CareFirst Blue Cross Blue Shield has proposed raising rates by 25 percent for individuals and small businesses who purchase plans on the Maryland health insurance exchange next year.
Maryland's largest insurer said the hefty increase is necessary to comply with reform law provisions that prohibit insurers from denying coverage to people with pre-existing conditions and restrict insurers' ability to raise rates for older, more expensive members, The Washington Post's Wonkblog reported.
"We have always supported the intent and goal of the Affordable Care Act, but this is the practical result of it by opening the pool to everybody," CareFirst CEO Chet Burrell said, according to The Baltimore Sun. "The biggest driver of the increase is opening up the market to all comers. The premiums reflect that."
He added that these increases only apply to new health plans, leaving the roughly 60 percent of CareFirst's individual market members unaffected by the rising rates.
But despite CareFirst's claims that reform provisions essentially forced them into proposing such steep rates, other insurers participating in Maryland's exchange submitted lower increases to the state insurance department.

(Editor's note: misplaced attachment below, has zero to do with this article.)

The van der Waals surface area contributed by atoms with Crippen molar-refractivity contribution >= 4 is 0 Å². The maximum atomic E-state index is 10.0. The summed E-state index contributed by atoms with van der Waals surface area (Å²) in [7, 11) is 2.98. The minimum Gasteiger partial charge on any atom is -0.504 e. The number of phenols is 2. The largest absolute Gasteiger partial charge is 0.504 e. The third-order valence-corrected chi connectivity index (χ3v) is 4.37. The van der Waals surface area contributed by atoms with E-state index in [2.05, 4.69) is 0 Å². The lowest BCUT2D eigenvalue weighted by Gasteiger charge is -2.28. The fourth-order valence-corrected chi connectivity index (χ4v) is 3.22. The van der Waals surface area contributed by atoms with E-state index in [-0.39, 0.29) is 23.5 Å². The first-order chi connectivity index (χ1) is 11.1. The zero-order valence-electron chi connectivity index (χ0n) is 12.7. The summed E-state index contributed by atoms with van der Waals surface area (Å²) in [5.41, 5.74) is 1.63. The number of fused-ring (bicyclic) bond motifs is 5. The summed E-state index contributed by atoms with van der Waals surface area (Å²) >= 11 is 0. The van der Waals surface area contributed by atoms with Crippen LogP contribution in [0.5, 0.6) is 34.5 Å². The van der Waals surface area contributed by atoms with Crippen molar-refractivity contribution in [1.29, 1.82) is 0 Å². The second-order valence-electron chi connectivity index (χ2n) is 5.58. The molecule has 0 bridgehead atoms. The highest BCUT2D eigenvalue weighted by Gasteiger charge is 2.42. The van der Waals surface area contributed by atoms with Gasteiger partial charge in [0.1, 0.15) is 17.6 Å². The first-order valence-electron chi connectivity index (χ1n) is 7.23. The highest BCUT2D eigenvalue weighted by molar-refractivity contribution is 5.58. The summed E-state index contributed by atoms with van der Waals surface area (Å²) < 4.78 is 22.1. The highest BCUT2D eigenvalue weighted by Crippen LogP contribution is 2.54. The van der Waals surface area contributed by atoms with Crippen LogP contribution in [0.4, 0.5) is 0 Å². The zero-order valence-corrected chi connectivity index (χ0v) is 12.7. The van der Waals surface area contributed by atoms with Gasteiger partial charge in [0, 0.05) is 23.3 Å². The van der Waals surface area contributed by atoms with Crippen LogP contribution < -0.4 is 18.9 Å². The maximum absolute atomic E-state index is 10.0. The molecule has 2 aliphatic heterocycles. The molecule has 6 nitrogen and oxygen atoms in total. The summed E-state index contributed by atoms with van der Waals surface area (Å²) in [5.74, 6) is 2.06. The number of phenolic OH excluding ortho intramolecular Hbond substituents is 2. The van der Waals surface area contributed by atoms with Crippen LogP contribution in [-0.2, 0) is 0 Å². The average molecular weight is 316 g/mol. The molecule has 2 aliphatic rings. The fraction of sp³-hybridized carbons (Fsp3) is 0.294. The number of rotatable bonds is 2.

Kaiser Permanente, for example, proposed an average increase of only 4.3 percent. Aetna projected its small group premiums would grow between 12 percent and 16 percent, while UnitedHealth's small group premiums could increase by 15 percent, reported Kaiser Health News.
All proposed rate hikes are subject to review by the Maryland insurance department, which can approve or reject the rates. The department is expected to finalize rates in July.
"I'm sure we'll discuss this at great length with the regulators," Burrell told Wonkblog. "We will certainly make our views known on this."